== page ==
The markets and just about everybody you meet, both here and in the US, say that Donald Trump has no hope of being President of the United States. While I don't disagree, today I am going to look more closely at the alternatives facing the US. There are also three other subjects I want to canvas.
- How far will the term deposit battle go?
- Is Australia facing a housing glut?
- And finally, the nickel market has a close link to what is happening in the Philippines.
We all know what Hillary Clinton promises if she becomes President. She wants to raise minimum wages, increase social spending and fund this by "taxing the rich". In practice she will increase the US deficit and possibly lower the US dollar.
Wall Street expects her to win and if at any time in the coming months she looks like losing then Wall Street would fall sharply.
And if she was actually to lose there would be a serious correction. And our market would follow Wall Street.
I am not in the business of predicting the winner but, like everyone else, I think Clinton will win. However, it is important to realise that what Trump is offering Americans will be very attractive to many voters, so we could have swings that might cause an upset win.
Trump plans an across-the-board income tax reduction and consolidating American income tax rates at 12, 25 or 33 per cent. He will also slash company tax. He will fund this by stopping a series of loopholes which Trump says he has personally exploited in past decades. Trump says that the American tax code is so burdensome and cumbersome that the nation wastes 9 billion hours a year in tax code compliance, which will be substantially reduced under his plan.
At the same time he has refined his attitude to trade and says that he is totally in favour of trade and does not favour US isolationism. But he wants trade deals that produce more jobs and higher wages for American workers.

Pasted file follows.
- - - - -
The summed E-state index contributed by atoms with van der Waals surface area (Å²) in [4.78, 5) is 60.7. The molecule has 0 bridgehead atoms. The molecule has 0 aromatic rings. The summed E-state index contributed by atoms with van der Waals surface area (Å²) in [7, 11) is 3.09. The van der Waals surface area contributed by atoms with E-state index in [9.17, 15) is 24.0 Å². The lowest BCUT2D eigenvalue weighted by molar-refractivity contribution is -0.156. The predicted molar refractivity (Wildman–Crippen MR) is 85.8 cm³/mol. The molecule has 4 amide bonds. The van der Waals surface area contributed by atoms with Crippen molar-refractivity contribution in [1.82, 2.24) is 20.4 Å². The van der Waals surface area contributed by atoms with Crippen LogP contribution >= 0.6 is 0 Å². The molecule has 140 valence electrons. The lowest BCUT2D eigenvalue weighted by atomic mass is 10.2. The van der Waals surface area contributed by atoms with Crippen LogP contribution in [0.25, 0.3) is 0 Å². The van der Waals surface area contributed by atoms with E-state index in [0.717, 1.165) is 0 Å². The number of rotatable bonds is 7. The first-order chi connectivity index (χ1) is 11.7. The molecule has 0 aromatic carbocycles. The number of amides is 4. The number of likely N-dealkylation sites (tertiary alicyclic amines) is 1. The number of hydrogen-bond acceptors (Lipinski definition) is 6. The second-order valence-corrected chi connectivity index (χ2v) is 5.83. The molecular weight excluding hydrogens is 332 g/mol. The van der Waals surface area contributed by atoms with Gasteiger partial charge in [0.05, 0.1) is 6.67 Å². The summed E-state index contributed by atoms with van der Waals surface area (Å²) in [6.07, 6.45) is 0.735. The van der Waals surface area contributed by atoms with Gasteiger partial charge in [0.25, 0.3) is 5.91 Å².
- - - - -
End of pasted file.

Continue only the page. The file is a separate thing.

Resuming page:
The tax cuts and trade remarks are exactly the sentiments that Ronald Reagan used to become US President. I located a photo of a young Donald Trump shaking hands with Reagan, which I publish below.
No one thought Reagan could win but he did because he pressed the right buttons for Americans. Again this is not a prediction, but merely a market alert.
Back to Australia
As you know I have been alerting Eureka readers for some time of the dangers of the apartment glut and we now have Chinese rescinding their contracts because they can’t get funding either from our local banks or out of China, because of the Chinese clamps.
It is obvious that the situation could become very nasty and cause a deterioration in China-Australia relations because our banks indicated (but did not make binding offers) that the money would be available.
But there remains very strong demand by Asians to invest in Australia and while some Chinese can't find the money others are a replacing them, at least in Sydney.
At the heart of whether we will have a long-term glut is migration. I know many Australians, including many Eureka readers, are reluctant to accept extra migration. There is no longer consensus on the migration front but we should not forget there are a large number of people in Asia and huge numbers in the Middle East who want to come to Australia. That population pressure is not going to stop. And so while we may have a short-term apartment glut which might spill over into softer house prices, I don’t think we are going to have a collapse unless it is a part of a total-world setback which affects the ability of our banks to fund their loan portfolio.